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Parent to Parent

Advice for Raising a Child with Cancer

by Ellie Ewoldt

Photo by Cancer Type

Ellie Ewoldt and her son Chase share a smile.

Get on their level.
Try to explain the situation in their terms. Maybe their tumor has a name, or may­be it’s not a tumor at all, but a big ball. And maybe the IV stabilizer that wraps around their arms is a big, fluffy taco. Just because your child is in a hospital, that doesn’t mean they stop being a child – if anything, they need to find areas of whimsy or lightness even more than normal. Don’t be afraid to speak openly on their level.

Set realistic expectations.
There are only so many hills you can choose to die on, and keeping up with average age-related milestones shouldn’t be one of them. Each small accomplish­ment for a cancer child is a huge victory. My son Chase was potty-trained and learned to ride a bike all in the same year – when he was five. But once upon a time, we weren’t even sure if he’d live to see three. So find what works for you and your cancer child, and be comfortable there.

Be prepared.
Raising a child with cancer involves carrying around more than a purse stuffed with crayons or Legos. (Seriously, how do they keep getting in there?) I carry a bag with gloves, alcohol swabs, clamps, all the supplies needed to triage a central line, as well as a rescue medication in case of a seizure, and it goes everywhere that Chase does.

Just because your child is in a hospital, that doesn’t mean they stop being a child.

Learn to celebrate.
Find ways to celebrate the good moments and days. Of course, we would prefer Chase’s memories to be of running in the park, but I’ll run down the hospital hall as he blows through a crowd of doctors, yelling, “Gentlemen, start your engines!” I’ll make paper airplanes in the ER. And I will do anything else necessary to make him smile. Never confuse grief over the cancer with grief over a living child. Find ways to celebrate your child and to celebrate life.

Let go of “normal.”
Letting go of the social standard for what a day should look like makes it easier to cope with the curveballs that come our way. For any parent of a child with cancer, “normal” is any trip to the hos­pital where we are behind the wheel, instead of a paramedic. Normal is when we are in and out for tests instead of sleeping overnight in a hospital chair. In truth, “normal” is just a setting on a washing machine anyway, right?

Acceptance is crucial.
Never stop fighting the cancer, but learn to accept its presence. I hated that Chase lay in a hospital bed, weak and worn, but the life lessons I learned from him and the community we found with other pediatric cancer parents, these things were – and are – priceless. In accepting that for better or worse there’s cancer in your life, you’ll be able to move for­ward, to connect and grow in ways you can only imagine.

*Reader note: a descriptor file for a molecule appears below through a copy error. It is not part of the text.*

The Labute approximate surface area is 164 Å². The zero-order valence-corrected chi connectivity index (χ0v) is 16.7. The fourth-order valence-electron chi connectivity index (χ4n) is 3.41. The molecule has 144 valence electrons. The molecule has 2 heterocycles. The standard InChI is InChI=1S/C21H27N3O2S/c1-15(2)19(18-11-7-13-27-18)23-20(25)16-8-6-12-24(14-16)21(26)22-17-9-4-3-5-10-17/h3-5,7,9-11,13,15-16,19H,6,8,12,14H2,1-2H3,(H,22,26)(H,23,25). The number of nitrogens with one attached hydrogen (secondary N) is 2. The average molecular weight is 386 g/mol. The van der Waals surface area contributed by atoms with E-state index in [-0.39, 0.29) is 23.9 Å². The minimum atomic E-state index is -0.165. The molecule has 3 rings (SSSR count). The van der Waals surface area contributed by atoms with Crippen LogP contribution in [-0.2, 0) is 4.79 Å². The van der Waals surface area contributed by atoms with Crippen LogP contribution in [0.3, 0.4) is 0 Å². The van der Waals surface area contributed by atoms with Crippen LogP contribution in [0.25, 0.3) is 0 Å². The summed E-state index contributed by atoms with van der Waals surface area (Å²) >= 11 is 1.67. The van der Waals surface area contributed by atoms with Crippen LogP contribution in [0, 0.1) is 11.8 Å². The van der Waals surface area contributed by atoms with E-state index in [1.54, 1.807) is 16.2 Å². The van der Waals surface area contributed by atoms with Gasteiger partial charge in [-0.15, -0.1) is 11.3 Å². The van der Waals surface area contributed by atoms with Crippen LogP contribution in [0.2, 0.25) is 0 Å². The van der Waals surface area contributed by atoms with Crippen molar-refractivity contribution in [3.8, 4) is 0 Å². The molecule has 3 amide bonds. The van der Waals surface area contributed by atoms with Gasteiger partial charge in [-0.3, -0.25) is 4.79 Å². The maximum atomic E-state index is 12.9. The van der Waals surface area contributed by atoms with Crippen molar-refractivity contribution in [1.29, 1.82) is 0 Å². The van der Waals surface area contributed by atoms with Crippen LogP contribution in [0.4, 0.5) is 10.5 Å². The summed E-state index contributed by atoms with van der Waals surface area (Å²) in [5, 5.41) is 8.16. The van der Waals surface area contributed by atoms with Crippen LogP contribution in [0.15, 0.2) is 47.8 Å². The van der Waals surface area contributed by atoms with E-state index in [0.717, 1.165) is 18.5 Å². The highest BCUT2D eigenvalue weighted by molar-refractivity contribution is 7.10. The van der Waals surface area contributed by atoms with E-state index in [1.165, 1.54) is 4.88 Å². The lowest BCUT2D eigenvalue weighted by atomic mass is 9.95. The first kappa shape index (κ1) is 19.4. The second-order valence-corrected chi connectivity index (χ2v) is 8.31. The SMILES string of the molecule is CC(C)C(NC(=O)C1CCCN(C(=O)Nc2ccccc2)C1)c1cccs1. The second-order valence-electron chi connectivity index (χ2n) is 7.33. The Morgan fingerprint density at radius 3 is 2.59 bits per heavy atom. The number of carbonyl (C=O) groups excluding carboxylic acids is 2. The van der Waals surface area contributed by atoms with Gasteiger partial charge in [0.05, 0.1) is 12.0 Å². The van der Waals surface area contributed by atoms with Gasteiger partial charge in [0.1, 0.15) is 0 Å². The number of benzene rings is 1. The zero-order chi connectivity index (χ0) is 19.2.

Savor the moments.
Write things down. You think everything will be engraved in your memory for­ever, and it’s true that many things will, but write it down anyway. There will be many times when you think it can’t get any harder or there is nothing to smile about, but it’s in the looking back that you’ll see even harder moments that you survived and joyful moments that you forgot. Savor those times, and write them down.

Get involved.
In your own time, in your own way, let cancer change your life. I had no idea how terrifying the statistics were or how few drugs there were until it was my son on the table. While our lives hurt like crazy, I believe that we’ve been given our stories to use. Find an outlet (for us, it was the St. Baldrick’s Foundation) and start shar­ing your story and making a difference. It may not change the outcome of our story, but, someday, my hope is that we’ll all be able to join together and say of this wretched disease, “It was, but it is no more.”

♦ ♦ ♦ ♦ ♦

Ellie Ewoldt is a wife, mother of four, daughter, sister, and friend. She is also the author of Chase Away Cancer, to be published next May. Her son Chase was only two years old when he was diagnosed with atypical teratoid rhabdoid tumor (ATRT), a type of brain and spine cancer. Given just a 20-percent chance of survival, Chase started a rigorous treatment plan that included brain surgery, radiation, and chemotherapy. Now at age five, Chase is stable and continues to go in for regular checkups. This year, Chase was chosen to serve as one of the St. Baldrick’s Foundation’s 2015 Ambassadors.

The St. Baldrick’s Foundation is a volunteer-powered charity committed to funding the most promising research to find cures for childhood cancers and give survivors long and healthy lives. Since 2005, St. Baldrick’s has awarded more than $176 million to support lifesaving research, making the Foundation the largest private funder of childhood cancer research grants. Learn more at stbaldricks.org.

This article was published in Coping® with Cancer magazine, November/December 2015.